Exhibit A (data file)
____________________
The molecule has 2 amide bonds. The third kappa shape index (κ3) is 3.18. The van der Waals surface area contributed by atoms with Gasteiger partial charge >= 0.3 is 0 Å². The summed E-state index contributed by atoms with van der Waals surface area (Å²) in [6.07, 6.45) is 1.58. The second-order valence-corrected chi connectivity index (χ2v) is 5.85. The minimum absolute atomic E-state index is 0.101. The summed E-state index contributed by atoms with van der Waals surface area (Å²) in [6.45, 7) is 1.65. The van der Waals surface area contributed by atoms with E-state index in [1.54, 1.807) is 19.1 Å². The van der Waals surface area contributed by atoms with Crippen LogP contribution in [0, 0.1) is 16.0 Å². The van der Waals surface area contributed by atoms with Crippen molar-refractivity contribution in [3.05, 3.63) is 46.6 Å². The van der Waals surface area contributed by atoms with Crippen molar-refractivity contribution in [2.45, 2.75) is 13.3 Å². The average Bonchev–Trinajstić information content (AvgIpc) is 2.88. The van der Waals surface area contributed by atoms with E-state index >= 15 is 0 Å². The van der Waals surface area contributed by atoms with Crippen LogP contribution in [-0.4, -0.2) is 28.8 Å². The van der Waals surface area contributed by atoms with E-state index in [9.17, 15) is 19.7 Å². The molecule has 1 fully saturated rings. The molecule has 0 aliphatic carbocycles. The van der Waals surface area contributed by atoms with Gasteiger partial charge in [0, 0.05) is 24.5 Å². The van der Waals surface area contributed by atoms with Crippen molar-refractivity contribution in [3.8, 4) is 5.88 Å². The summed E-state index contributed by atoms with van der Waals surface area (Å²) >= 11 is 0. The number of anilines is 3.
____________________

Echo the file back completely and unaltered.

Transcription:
The molecule has 2 amide bonds. The third kappa shape index (κ3) is 3.18. The van der Waals surface area contributed by atoms with Gasteiger partial charge >= 0.3 is 0 Å². The summed E-state index contributed by atoms with van der Waals surface area (Å²) in [6.07, 6.45) is 1.58. The second-order valence-corrected chi connectivity index (χ2v) is 5.85. The minimum absolute atomic E-state index is 0.101. The summed E-state index contributed by atoms with van der Waals surface area (Å²) in [6.45, 7) is 1.65. The van der Waals surface area contributed by atoms with E-state index in [1.54, 1.807) is 19.1 Å². The van der Waals surface area contributed by atoms with Crippen LogP contribution in [0, 0.1) is 16.0 Å². The van der Waals surface area contributed by atoms with Crippen molar-refractivity contribution in [3.05, 3.63) is 46.6 Å². The van der Waals surface area contributed by atoms with Crippen molar-refractivity contribution in [2.45, 2.75) is 13.3 Å². The average Bonchev–Trinajstić information content (AvgIpc) is 2.88. The van der Waals surface area contributed by atoms with E-state index >= 15 is 0 Å². The van der Waals surface area contributed by atoms with Crippen LogP contribution in [-0.4, -0.2) is 28.8 Å². The van der Waals surface area contributed by atoms with E-state index in [9.17, 15) is 19.7 Å². The molecule has 1 fully saturated rings. The molecule has 0 aliphatic carbocycles. The van der Waals surface area contributed by atoms with Gasteiger partial charge in [0, 0.05) is 24.5 Å². The van der Waals surface area contributed by atoms with Crippen molar-refractivity contribution in [3.8, 4) is 5.88 Å². The summed E-state index contributed by atoms with van der Waals surface area (Å²) >= 11 is 0. The number of anilines is 3.